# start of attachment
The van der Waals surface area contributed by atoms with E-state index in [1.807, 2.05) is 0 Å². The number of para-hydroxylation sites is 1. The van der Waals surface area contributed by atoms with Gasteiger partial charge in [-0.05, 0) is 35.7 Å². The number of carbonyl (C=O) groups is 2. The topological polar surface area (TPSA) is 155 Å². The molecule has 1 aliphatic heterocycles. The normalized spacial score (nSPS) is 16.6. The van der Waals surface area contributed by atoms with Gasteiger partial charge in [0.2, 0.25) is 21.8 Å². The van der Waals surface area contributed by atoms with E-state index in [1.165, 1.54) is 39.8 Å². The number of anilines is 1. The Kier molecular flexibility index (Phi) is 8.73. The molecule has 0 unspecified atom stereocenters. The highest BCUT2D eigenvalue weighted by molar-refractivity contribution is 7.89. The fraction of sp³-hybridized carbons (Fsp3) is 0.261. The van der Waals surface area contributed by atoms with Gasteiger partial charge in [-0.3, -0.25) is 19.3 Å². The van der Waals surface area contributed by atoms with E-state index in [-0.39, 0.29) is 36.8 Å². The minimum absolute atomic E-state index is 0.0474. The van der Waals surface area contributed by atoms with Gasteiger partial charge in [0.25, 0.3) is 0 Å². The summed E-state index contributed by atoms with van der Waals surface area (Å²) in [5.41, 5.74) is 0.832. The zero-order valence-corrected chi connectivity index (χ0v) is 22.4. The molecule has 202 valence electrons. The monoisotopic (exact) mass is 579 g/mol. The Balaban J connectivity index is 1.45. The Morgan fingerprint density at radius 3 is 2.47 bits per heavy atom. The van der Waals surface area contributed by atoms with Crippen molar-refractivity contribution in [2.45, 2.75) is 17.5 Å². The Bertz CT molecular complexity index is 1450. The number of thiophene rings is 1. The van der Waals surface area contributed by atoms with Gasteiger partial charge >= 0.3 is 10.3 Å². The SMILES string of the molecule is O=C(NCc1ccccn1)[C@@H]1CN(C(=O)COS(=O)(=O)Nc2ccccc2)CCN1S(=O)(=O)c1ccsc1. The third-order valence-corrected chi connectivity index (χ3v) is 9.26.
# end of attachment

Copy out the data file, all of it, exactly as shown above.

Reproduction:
The van der Waals surface area contributed by atoms with E-state index in [1.807, 2.05) is 0 Å². The number of para-hydroxylation sites is 1. The van der Waals surface area contributed by atoms with Gasteiger partial charge in [-0.05, 0) is 35.7 Å². The number of carbonyl (C=O) groups is 2. The topological polar surface area (TPSA) is 155 Å². The molecule has 1 aliphatic heterocycles. The normalized spacial score (nSPS) is 16.6. The van der Waals surface area contributed by atoms with Gasteiger partial charge in [0.2, 0.25) is 21.8 Å². The van der Waals surface area contributed by atoms with E-state index in [1.165, 1.54) is 39.8 Å². The number of anilines is 1. The Kier molecular flexibility index (Phi) is 8.73. The molecule has 0 unspecified atom stereocenters. The highest BCUT2D eigenvalue weighted by molar-refractivity contribution is 7.89. The fraction of sp³-hybridized carbons (Fsp3) is 0.261. The van der Waals surface area contributed by atoms with Gasteiger partial charge in [-0.3, -0.25) is 19.3 Å². The van der Waals surface area contributed by atoms with E-state index in [-0.39, 0.29) is 36.8 Å². The minimum absolute atomic E-state index is 0.0474. The van der Waals surface area contributed by atoms with Gasteiger partial charge in [0.25, 0.3) is 0 Å². The summed E-state index contributed by atoms with van der Waals surface area (Å²) in [5.41, 5.74) is 0.832. The zero-order valence-corrected chi connectivity index (χ0v) is 22.4. The molecule has 202 valence electrons. The monoisotopic (exact) mass is 579 g/mol. The Balaban J connectivity index is 1.45. The Morgan fingerprint density at radius 3 is 2.47 bits per heavy atom. The van der Waals surface area contributed by atoms with Crippen molar-refractivity contribution in [2.45, 2.75) is 17.5 Å². The Bertz CT molecular complexity index is 1450. The number of thiophene rings is 1. The van der Waals surface area contributed by atoms with Gasteiger partial charge >= 0.3 is 10.3 Å². The SMILES string of the molecule is O=C(NCc1ccccn1)[C@@H]1CN(C(=O)COS(=O)(=O)Nc2ccccc2)CCN1S(=O)(=O)c1ccsc1. The third-order valence-corrected chi connectivity index (χ3v) is 9.26.